After a very protracted journey, including amendments introduced even before it had been implemented, Ireland’s Assisted Decision-Making (Capacity) Act 2015 has finally been commenced as of today, 26 April 2023:
This means, amongst other things, that from now:
- The Decision Support Service will be able to process applications for decision support arrangements
- The Circuit Court will be able to process applications for Decision Making Representative Orders
- There will be statutory provision for the making and recognition of Advance Healthcare Directives
- Wardship will be abolished and the over 2000 wards of court which currently exist in the State will have a review of their circumstances undertaken by the wardship court and will exit wardship on a phased basis over the next three years.
For reflections on the journey to the Act, I strongly suggest (albeit with a bit of bias as there is a bit from me in it), the collection of essays edited by Mary Donnelly and Caoimhe Gleeson called The Assisted Decision-Making (Capacity) Act 2015: Personal and Professional Reflections, available for free here. This collection of essays, written from both personal and professional perspectives, highlights both the context for and different aspects of this ground-breaking piece of legislation. You can also watch a video of the launch of the book in November 2021 here. Contributors at the launch included Ms Aine Flynn, Director of the Decision Support Service, Professor Mary Donnelly, School of Law, UCC, Ms Caoimhe Gleeson, Programme Manager, National Office for Human Rights and Equality Policy, and some of the essay authors including Adam Harris, Claire Hendrick, Helen Rochford Brennan, Fiona Anderson and Suzie Byrne).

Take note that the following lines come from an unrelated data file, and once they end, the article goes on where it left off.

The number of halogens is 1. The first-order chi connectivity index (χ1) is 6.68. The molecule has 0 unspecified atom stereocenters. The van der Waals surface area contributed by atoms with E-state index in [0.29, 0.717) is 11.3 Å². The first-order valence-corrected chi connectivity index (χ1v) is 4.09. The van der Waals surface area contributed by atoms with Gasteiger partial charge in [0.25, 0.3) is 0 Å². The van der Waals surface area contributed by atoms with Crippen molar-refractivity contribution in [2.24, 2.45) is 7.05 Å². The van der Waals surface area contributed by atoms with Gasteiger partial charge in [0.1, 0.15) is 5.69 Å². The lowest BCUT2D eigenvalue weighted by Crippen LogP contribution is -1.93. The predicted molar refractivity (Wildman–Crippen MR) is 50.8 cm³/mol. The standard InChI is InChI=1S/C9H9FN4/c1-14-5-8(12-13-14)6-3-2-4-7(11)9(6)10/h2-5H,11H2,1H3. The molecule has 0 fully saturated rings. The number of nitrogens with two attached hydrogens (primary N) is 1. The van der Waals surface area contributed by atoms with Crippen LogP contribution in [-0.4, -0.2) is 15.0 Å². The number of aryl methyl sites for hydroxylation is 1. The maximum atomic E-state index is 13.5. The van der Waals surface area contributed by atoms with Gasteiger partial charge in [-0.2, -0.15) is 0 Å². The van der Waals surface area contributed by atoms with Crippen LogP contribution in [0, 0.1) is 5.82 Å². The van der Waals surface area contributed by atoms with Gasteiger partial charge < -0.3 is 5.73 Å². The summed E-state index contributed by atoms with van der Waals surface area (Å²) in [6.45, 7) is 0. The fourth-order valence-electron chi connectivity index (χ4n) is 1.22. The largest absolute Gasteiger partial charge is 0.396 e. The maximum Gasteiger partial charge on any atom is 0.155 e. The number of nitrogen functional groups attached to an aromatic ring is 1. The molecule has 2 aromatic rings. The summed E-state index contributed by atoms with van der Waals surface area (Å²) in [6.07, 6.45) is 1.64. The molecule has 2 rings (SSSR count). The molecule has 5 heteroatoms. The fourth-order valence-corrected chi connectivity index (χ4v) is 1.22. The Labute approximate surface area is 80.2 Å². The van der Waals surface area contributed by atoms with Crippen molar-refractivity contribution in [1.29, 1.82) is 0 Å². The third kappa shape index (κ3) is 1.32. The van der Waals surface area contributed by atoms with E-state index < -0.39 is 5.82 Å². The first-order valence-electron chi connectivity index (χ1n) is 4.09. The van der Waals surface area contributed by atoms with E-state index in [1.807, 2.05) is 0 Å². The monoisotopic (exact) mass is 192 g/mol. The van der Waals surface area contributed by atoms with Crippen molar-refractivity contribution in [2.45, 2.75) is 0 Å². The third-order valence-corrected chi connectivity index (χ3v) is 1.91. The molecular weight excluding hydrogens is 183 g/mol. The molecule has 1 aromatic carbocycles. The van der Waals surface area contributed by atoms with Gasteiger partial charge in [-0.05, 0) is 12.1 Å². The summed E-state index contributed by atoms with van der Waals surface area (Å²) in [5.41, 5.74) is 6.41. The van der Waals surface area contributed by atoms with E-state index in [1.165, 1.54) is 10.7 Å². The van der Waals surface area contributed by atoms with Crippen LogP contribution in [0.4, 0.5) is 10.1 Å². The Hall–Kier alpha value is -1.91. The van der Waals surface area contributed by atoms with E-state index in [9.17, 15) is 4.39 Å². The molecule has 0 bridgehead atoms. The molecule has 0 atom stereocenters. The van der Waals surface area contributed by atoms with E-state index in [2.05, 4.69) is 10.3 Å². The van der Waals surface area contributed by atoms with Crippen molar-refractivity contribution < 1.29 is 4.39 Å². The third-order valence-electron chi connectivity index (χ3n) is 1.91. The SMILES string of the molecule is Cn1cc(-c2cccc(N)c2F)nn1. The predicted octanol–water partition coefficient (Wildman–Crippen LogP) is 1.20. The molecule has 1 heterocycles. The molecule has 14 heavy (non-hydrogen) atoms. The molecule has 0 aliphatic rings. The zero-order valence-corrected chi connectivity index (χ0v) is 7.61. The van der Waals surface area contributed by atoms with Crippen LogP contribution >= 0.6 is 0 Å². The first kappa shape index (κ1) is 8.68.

I will be watching with huge interest as the Act starts to be implemented, and hope to be able to play my own small part in flagging elephant traps to be avoided from experiences in England & Wales.